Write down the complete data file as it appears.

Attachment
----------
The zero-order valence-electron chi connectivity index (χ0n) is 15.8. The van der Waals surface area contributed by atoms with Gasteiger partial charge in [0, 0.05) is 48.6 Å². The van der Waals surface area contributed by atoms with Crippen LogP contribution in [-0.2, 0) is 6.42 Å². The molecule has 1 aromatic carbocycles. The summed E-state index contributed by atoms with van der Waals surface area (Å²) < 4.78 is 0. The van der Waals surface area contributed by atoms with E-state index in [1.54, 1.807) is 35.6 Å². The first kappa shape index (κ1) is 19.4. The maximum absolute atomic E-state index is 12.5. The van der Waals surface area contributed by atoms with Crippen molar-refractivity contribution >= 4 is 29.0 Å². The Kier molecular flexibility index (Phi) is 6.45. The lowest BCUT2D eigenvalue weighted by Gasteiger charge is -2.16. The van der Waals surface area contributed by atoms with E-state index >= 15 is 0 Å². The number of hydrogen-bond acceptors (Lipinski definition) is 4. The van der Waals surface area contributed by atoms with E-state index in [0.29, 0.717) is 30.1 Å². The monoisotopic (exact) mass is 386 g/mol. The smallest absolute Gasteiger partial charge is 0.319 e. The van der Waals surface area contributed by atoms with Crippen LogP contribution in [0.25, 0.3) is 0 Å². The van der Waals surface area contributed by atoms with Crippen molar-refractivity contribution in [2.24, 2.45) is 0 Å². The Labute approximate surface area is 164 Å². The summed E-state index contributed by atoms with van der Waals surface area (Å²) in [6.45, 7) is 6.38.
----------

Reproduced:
The zero-order valence-electron chi connectivity index (χ0n) is 15.8. The van der Waals surface area contributed by atoms with Gasteiger partial charge in [0, 0.05) is 48.6 Å². The van der Waals surface area contributed by atoms with Crippen LogP contribution in [-0.2, 0) is 6.42 Å². The molecule has 1 aromatic carbocycles. The summed E-state index contributed by atoms with van der Waals surface area (Å²) < 4.78 is 0. The van der Waals surface area contributed by atoms with E-state index in [1.54, 1.807) is 35.6 Å². The first kappa shape index (κ1) is 19.4. The maximum absolute atomic E-state index is 12.5. The van der Waals surface area contributed by atoms with Crippen molar-refractivity contribution >= 4 is 29.0 Å². The Kier molecular flexibility index (Phi) is 6.45. The lowest BCUT2D eigenvalue weighted by Gasteiger charge is -2.16. The van der Waals surface area contributed by atoms with E-state index >= 15 is 0 Å². The number of hydrogen-bond acceptors (Lipinski definition) is 4. The van der Waals surface area contributed by atoms with E-state index in [0.29, 0.717) is 30.1 Å². The monoisotopic (exact) mass is 386 g/mol. The smallest absolute Gasteiger partial charge is 0.319 e. The van der Waals surface area contributed by atoms with Crippen LogP contribution in [0.25, 0.3) is 0 Å². The van der Waals surface area contributed by atoms with Crippen molar-refractivity contribution in [2.24, 2.45) is 0 Å². The Labute approximate surface area is 164 Å². The summed E-state index contributed by atoms with van der Waals surface area (Å²) in [6.45, 7) is 6.38.